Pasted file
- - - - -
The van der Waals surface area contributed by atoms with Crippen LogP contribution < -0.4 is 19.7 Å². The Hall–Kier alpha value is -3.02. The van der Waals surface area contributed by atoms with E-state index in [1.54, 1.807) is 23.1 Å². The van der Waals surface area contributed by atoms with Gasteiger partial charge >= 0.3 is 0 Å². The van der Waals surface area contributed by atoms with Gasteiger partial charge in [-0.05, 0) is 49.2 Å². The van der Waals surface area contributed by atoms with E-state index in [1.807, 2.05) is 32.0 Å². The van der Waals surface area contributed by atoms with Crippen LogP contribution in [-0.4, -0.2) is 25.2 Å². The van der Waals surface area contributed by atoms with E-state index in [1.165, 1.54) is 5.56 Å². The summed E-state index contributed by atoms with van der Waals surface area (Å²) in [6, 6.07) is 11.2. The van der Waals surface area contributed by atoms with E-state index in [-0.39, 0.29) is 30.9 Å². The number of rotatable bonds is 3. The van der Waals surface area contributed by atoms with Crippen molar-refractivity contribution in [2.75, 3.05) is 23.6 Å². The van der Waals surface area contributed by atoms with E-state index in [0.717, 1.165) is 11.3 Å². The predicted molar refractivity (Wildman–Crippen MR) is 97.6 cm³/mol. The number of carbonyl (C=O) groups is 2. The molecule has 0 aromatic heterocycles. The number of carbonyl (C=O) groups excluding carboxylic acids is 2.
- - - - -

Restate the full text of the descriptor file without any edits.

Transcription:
The van der Waals surface area contributed by atoms with Crippen LogP contribution < -0.4 is 19.7 Å². The Hall–Kier alpha value is -3.02. The van der Waals surface area contributed by atoms with E-state index in [1.54, 1.807) is 23.1 Å². The van der Waals surface area contributed by atoms with Gasteiger partial charge >= 0.3 is 0 Å². The van der Waals surface area contributed by atoms with Gasteiger partial charge in [-0.05, 0) is 49.2 Å². The van der Waals surface area contributed by atoms with E-state index in [1.807, 2.05) is 32.0 Å². The van der Waals surface area contributed by atoms with Crippen LogP contribution in [-0.4, -0.2) is 25.2 Å². The van der Waals surface area contributed by atoms with E-state index in [1.165, 1.54) is 5.56 Å². The summed E-state index contributed by atoms with van der Waals surface area (Å²) in [6, 6.07) is 11.2. The van der Waals surface area contributed by atoms with E-state index in [-0.39, 0.29) is 30.9 Å². The number of rotatable bonds is 3. The van der Waals surface area contributed by atoms with Crippen molar-refractivity contribution in [2.75, 3.05) is 23.6 Å². The van der Waals surface area contributed by atoms with E-state index in [0.717, 1.165) is 11.3 Å². The predicted molar refractivity (Wildman–Crippen MR) is 97.6 cm³/mol. The number of carbonyl (C=O) groups is 2. The molecule has 0 aromatic heterocycles. The number of carbonyl (C=O) groups excluding carboxylic acids is 2.